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Why Are We Still Debating Whether to Embrace Sustainability?

<p>Although a healthy debate is generally a good thing, a debate at the COMMIT forum earlier this month -- on whether or not CSR practices are good for the bottom line -- missed the point in three key ways.</p>

One of the most interesting aspects of working in the field of corporate climate responsibility (CCR) is how the debates and discussions are generally grounded in reality. In politics, the conversation is all too often focused on whether or not climate change is real, while in the business world -- even within the energy sector -- debate is more often centered on questions related to risk, reward and return on investment.

A perfect example of the issues facing corporations today arose out of a debate that took place during the COMMIT! Forum earlier this month in New York City. Dr. Aneel Karnani, PhD at the University of Michigan, and Gerald Sullivan, President of the Vice Fund, argued that companies expending resources on corporate responsibility and sustainability destroy economic value.

Defending corporate responsibility were Paul Herman, CEO of HIP investor and Dr. Vinay Nair, PhD at Columbia Business School, who offered empirical insight on how companies that invest in environmental and social initiatives typically perform better in the market than industry averages.

For Climate Counts, an organization founded on the idea that corporations need to be seen as allies in addressing climate change, it was like being on trial. It was a fascinating conversation, but it also seemed to miss the point.

To us it has always been clear that corporations, like consumers, have a vital role to play in protecting people and the planet. Following another summer with record-breaking heat, droughts, storms and flooding, it is clear that all members of society -- corporations included -- have an obligation to be a part of the climate solution.

Although it would be altruistic to think that companies would put sustainability above profit, our experience has shown that actions to reduce greenhouse gas emissions can often benefit the bottom line as well.

How? As a starter, in three ways:

1. The customer is always right. The average consumer is becoming increasingly aware of global warming and the corresponding impacts on weather patterns, agriculture and human health. It may not be enough to force political action yet, but it's much too large a segment of the population to ignore as a company.

The growth of corporate sustainability ratings and sustainability indexes enable consumers to more readily identify which companies are adopting comprehensive approaches to sustainability, and which are simply using "green'' as fortuitous marketing fodder.

In essence, the customer is still king, and environmentalism is fast becoming the mainstream for consumer purchasing. Companies that fail to adapt will soon find themselves vulnerable to eroding market share.

2. CCR investments save money. As Dr. Karnani was quick to point out during the debate, corporate commitment to increasing operational efficiency, reducing waste and engaging employees are all elements of good business, whether it's called corporate social responsibility or not.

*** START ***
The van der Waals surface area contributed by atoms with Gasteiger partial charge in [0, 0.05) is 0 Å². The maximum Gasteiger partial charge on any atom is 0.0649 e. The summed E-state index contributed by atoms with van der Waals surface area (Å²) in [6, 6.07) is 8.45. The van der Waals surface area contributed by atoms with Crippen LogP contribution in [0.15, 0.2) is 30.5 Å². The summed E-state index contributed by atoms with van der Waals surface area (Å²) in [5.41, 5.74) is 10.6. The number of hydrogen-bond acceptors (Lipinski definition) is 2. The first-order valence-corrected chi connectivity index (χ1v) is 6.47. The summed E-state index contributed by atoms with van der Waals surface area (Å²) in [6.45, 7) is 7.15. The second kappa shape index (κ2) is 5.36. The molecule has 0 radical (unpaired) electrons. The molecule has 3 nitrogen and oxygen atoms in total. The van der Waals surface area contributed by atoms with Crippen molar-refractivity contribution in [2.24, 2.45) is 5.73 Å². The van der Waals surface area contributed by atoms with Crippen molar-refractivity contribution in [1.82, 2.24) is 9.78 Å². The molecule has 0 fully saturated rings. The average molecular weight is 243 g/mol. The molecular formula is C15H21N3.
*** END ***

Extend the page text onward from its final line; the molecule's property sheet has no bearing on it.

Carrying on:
Similarly, assessing and managing risks associated with climate change is also an element of good business. In 2010, Levi Strauss & Company acknowledged in their Carbon Disclosure Project survey that 95 percent of their products are made from cotton that is sourced from over 110 different countries, some of which are starting to feel the impacts of climate change.

Realizing this risk and adapting to it has not only made Levi's a pioneer in sustainable cotton harvesting and responsible water management, but it has provided a way for the company to better manage long-term costs associated with a primary input material. More simply put, Levi's approach to climate leadership in this case benefits not only the environment, but also their long-term ability to remain profitable.

3. Long-term brand protection is key. Brand image can take years to develop and hours to destroy, as was evidenced by BP's Deepwater Horizon catastrophe in the Gulf of Mexico last year.

As sustainable business practices become the norm across industry sectors, companies are increasingly enticed to adopt eco-marketing strategies without having internal sustainability goals to support them. Consumers react well to companies on the leading edge of innovation, but tend to respond negatively to false advertising and being duped into something they thought to be true.

When New Scientist released a report last year on brand perception, it was of little surprise that some companies were perceived to be strong environmental performers, but actually weren't. Del Monte for example was ranked 2nd out of 22 companies in green perception, while ranking dead last in actual environmental performance.

As consumer and investor demand continues to grow for environmental reporting and operational transparency, companies that exhibit a false front to being green risk exposure and backlash that can drastically affect their brand integrity.

All three points are critical to understanding that CCR investments are just that -- investments -- and they pay dividends in increased efficiency, brand value and customer connection.

Perhaps this is why most major corporations have moved onto the bigger and more interesting questions, such as: how can our company best measure its corporate climate impact? What are the best strategies for reducing that impact? How should our corporation be supportive of climate and energy policy? How can our company best disclose and communicate corporate actions to our customers?

Debate photo from Shutterstock.

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